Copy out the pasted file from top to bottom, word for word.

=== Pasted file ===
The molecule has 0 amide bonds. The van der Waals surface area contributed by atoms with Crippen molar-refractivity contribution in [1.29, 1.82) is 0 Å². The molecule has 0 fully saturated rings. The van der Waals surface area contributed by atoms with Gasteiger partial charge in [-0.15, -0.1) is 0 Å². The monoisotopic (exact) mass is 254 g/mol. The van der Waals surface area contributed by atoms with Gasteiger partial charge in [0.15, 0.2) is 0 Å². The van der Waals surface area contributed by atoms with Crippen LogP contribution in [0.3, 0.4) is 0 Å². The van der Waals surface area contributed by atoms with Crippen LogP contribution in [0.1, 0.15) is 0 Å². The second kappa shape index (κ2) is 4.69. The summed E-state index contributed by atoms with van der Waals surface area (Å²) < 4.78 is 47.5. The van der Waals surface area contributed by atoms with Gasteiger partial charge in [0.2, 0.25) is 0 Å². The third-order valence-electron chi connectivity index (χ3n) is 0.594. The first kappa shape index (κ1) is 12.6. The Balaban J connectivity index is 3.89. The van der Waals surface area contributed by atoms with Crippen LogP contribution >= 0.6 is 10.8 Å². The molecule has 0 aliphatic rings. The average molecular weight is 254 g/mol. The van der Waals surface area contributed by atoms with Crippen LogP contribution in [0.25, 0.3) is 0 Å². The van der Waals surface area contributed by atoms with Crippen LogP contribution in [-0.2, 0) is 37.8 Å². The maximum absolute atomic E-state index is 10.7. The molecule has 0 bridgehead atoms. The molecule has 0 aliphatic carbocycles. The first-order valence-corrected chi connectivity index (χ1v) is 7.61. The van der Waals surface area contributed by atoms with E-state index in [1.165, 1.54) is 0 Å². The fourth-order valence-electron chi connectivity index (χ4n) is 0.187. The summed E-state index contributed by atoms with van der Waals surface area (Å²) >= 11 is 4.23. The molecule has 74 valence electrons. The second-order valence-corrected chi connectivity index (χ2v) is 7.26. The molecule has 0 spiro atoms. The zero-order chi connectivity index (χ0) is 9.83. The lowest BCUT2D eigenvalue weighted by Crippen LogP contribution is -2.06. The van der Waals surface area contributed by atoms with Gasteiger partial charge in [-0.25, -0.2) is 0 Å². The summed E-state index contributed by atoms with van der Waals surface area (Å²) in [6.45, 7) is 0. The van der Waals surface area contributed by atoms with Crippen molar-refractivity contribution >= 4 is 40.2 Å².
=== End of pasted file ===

The molecule has 0 amide bonds. The van der Waals surface area contributed by atoms with Crippen molar-refractivity contribution in [1.29, 1.82) is 0 Å². The molecule has 0 fully saturated rings. The van der Waals surface area contributed by atoms with Gasteiger partial charge in [-0.15, -0.1) is 0 Å². The monoisotopic (exact) mass is 254 g/mol. The van der Waals surface area contributed by atoms with Gasteiger partial charge in [0.15, 0.2) is 0 Å². The van der Waals surface area contributed by atoms with Crippen LogP contribution in [0.3, 0.4) is 0 Å². The van der Waals surface area contributed by atoms with Crippen LogP contribution in [0.1, 0.15) is 0 Å². The second kappa shape index (κ2) is 4.69. The summed E-state index contributed by atoms with van der Waals surface area (Å²) < 4.78 is 47.5. The van der Waals surface area contributed by atoms with Gasteiger partial charge in [0.2, 0.25) is 0 Å². The third-order valence-electron chi connectivity index (χ3n) is 0.594. The first kappa shape index (κ1) is 12.6. The Balaban J connectivity index is 3.89. The van der Waals surface area contributed by atoms with Crippen LogP contribution >= 0.6 is 10.8 Å². The molecule has 0 aliphatic rings. The average molecular weight is 254 g/mol. The van der Waals surface area contributed by atoms with Crippen LogP contribution in [0.25, 0.3) is 0 Å². The van der Waals surface area contributed by atoms with Crippen LogP contribution in [-0.2, 0) is 37.8 Å². The maximum absolute atomic E-state index is 10.7. The molecule has 0 bridgehead atoms. The molecule has 0 aliphatic carbocycles. The first-order valence-corrected chi connectivity index (χ1v) is 7.61. The van der Waals surface area contributed by atoms with E-state index in [1.165, 1.54) is 0 Å². The fourth-order valence-electron chi connectivity index (χ4n) is 0.187. The summed E-state index contributed by atoms with van der Waals surface area (Å²) >= 11 is 4.23. The molecule has 74 valence electrons. The second-order valence-corrected chi connectivity index (χ2v) is 7.26. The molecule has 0 spiro atoms. The zero-order chi connectivity index (χ0) is 9.83. The lowest BCUT2D eigenvalue weighted by Crippen LogP contribution is -2.06. The van der Waals surface area contributed by atoms with Gasteiger partial charge in [-0.25, -0.2) is 0 Å². The summed E-state index contributed by atoms with van der Waals surface area (Å²) in [6.45, 7) is 0. The van der Waals surface area contributed by atoms with Crippen molar-refractivity contribution >= 4 is 40.2 Å².